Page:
A few new things going down at Necky this year: The introduction of a new layup process called “resin infusion” that makes its composite boats lighter, and the surprising move to drop its Kevlar line entirely in favour of carbon. The venerable kayak builder has also joined the latest North American trend and put out a British-inspired boat, the Necky Chatham 16.
Necky Chatham 16 Specs
Cockpit: 31” × 15”
58 lbs (polyethylene)
49 lbs (fiberglass)
44 lbs (carbon)
$1,449 USD / $1,999 CAD (polyethylene)
$2,699 USD / $3,399 CAD (fiberglass)
$3,199 USD / $3,999 CAD (carbon)
Necky’s Chatham 16 is no fad
The Chatham 16 comes complete with a skeg, gracefully upswept “Greenland style” bow and stern, a playful rocker, steep chines, a low, streamlined deck and whitewater-inspired outfitting. This so-called British trend is a lot like low-carb dieting: some say it’s just a silly fad that’s sure to pass, while others say it’s a sign that North Americans are finally smartening up.
Paddle the Necky Chatham 16 and you’re likely to side with the latter. The Chatham is simply a joy to paddle in wind and waves and poking around in tight places. At 16 feet, she truly fits her billing as more of an ocean playboat than a long-distance tourer. Although our poly test model did not feel especially fast, it excelled in agility. On edge we could spin in place or carve 90-degree turns with one or two well-placed strokes.
The Chatham’s initial stability feels moderate; secondary stability is remarkably consistent in any degree of lean through to a complete roll, thus the Chatham is remarkable for practicing fancy sculling and rolling, almost as much fun underwater as above.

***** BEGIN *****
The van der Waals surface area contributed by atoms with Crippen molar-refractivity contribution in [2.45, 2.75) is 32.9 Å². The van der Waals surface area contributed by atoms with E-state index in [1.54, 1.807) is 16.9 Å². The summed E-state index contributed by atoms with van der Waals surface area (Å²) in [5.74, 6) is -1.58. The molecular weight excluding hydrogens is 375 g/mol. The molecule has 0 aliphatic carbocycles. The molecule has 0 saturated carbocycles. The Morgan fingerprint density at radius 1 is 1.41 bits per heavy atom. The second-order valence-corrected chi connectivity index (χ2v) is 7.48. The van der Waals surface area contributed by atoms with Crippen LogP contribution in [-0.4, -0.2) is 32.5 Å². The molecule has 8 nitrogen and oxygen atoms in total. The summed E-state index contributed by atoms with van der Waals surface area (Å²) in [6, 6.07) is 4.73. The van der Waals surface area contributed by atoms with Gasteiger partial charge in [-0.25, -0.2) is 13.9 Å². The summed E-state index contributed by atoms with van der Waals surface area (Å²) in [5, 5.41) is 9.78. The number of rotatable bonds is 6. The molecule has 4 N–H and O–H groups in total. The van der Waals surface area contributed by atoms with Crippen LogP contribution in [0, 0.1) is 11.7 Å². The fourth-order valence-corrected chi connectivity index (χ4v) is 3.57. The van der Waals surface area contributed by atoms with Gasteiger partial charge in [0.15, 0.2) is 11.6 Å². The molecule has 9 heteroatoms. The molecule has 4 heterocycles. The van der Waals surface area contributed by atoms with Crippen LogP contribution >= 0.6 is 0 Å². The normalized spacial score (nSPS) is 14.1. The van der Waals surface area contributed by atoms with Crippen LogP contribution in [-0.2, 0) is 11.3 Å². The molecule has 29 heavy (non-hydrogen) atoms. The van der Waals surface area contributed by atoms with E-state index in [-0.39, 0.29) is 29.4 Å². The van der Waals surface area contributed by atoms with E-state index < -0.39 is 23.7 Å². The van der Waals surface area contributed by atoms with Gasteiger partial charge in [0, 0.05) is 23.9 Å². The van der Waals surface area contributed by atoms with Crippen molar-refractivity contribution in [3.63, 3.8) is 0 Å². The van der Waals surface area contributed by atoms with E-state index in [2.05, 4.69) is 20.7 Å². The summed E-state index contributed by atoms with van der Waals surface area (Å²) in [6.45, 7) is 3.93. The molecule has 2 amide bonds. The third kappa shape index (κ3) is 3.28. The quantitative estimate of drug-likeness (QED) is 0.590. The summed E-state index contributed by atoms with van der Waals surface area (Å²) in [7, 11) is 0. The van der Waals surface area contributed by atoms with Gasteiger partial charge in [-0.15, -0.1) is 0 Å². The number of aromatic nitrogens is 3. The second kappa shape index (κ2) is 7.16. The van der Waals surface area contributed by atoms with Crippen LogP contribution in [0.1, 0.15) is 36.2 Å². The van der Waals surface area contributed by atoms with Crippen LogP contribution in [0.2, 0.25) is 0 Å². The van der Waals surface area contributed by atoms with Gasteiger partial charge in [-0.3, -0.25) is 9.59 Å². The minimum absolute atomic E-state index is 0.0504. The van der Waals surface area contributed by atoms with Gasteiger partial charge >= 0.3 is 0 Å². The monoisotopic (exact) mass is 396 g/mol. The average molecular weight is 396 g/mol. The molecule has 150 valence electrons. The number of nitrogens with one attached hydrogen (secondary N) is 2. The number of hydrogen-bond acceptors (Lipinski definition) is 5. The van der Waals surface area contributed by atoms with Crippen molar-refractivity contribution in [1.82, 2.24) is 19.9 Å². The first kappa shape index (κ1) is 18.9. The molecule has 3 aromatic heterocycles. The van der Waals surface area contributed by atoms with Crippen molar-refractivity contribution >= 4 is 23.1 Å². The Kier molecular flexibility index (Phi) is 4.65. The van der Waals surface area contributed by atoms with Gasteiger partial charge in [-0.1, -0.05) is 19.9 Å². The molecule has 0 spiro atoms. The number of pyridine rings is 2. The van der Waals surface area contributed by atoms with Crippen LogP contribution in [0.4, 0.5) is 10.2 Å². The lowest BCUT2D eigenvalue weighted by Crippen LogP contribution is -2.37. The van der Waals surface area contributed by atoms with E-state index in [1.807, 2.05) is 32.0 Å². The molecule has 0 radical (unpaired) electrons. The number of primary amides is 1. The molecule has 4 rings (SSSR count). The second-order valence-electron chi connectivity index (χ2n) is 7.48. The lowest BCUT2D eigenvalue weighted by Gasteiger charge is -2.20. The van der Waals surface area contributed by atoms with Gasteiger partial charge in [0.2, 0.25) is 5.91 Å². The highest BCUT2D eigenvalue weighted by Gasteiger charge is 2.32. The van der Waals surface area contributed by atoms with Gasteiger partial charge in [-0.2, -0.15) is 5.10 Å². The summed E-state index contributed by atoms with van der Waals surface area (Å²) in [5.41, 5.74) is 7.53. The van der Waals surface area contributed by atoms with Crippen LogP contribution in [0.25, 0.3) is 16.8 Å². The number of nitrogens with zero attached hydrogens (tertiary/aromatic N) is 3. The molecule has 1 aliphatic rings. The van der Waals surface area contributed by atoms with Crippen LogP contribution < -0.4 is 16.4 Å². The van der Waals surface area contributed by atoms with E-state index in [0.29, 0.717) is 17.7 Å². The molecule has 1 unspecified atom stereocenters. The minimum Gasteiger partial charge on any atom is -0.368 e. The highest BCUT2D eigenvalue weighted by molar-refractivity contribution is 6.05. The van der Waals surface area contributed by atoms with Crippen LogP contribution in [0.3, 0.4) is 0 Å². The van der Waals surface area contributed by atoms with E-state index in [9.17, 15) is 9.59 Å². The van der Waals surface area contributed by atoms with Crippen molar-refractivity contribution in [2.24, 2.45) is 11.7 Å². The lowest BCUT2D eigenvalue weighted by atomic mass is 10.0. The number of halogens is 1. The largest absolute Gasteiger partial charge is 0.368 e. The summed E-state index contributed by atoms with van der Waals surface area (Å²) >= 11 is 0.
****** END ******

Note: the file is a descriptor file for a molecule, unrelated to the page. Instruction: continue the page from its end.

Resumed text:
Shedding pounds and dollars
The composite Chatham that we didn’t test is likely all the more nimble at 49 pounds. Necky’s new layup technology goes a step beyond traditional vacuum-bagging to suck air out of the mould first, before injecting resin into the fabric. Necky claims there is significantly less resin in the finished product than with their old hand layups, arriving closer to an optimum resin-to-cloth ratio without the extra weight or strength-sapping brittleness of excess resin.
Amazingly, Necky’s fiberglass boats now weigh about the same as last year’s Kevlar. Prices have also slimmed across the board. Take the Tahsis, which this year dropped five pounds and about $200. Customers still happy to pay the Kevlar price can opt for the new carbon layup instead—allegedly lighter, stronger and longer lasting than Kevlar ever was.
The Necky Chatham 16 is made for play
Necky’s robust outfitting suits the “ocean playboat” theme. The seat of fabric-covered minicell foam is very comfortable and easy to customize. Hip pads attach to the aluminium stays on either side of the seat. The slim 15-inch-wide cockpit is the Chatham’s limiting factor for larger paddlers. There is, however, plenty of room for long legs. Padded aluminium thigh braces provide secure contact and are easy to adjust in multiple directions. Ski boot-type ratchets on each thigh brace wrap around to micro-adjust the backband—oodles o’ hardware, but it does the trick. A smooth aluminium slider beside the cockpit controls the lifting and lowering of the skeg.
All three storage compartments stayed dry beneath the rubber hatches by Valley Canoe Products. Necky provided the unique advantage of a front hatch that’s as big as the 16-inch-long rear—much easier to pack than a standard eight- or nine-inch round British bow hatch. A low, flat deck and high bow show off Greenland provenance. A sunken compass mount graces the deck fore of the bow hatch. Comfortably moulded hand toggles hang loose according to the traditional British prescription that they be easy for a swimmer in rough seas to grab and to hold, even while the paddler performs a roll.
The Chatham 16 is outfitted with a plastic skeg that can be fully or partially deployed to aid tracking in following/quartering seas. Ours wagged a bit and sent a very slight vibration through the boat at certain speeds. But the skeg was quite effective at preventing weathercocking, which was noticeable in a crosswind if the skeg was not down. The paddler’s feet are free to be securely braced on the aluminium foot pegs.
Go all day in the Chatham 16
For smaller to medium-sized folks who fit into it, intrepid beginners or energetic experts, the Necky Chatham 16 is a slim and sporty choice for most types of serious sea kayak play, from day trips to medium-length tours.
This article was first published in the Summer 2004 issue of Adventure Kayak Magazine. Subscribe to Paddling Magazine’s print and digital editions, or browse the archives.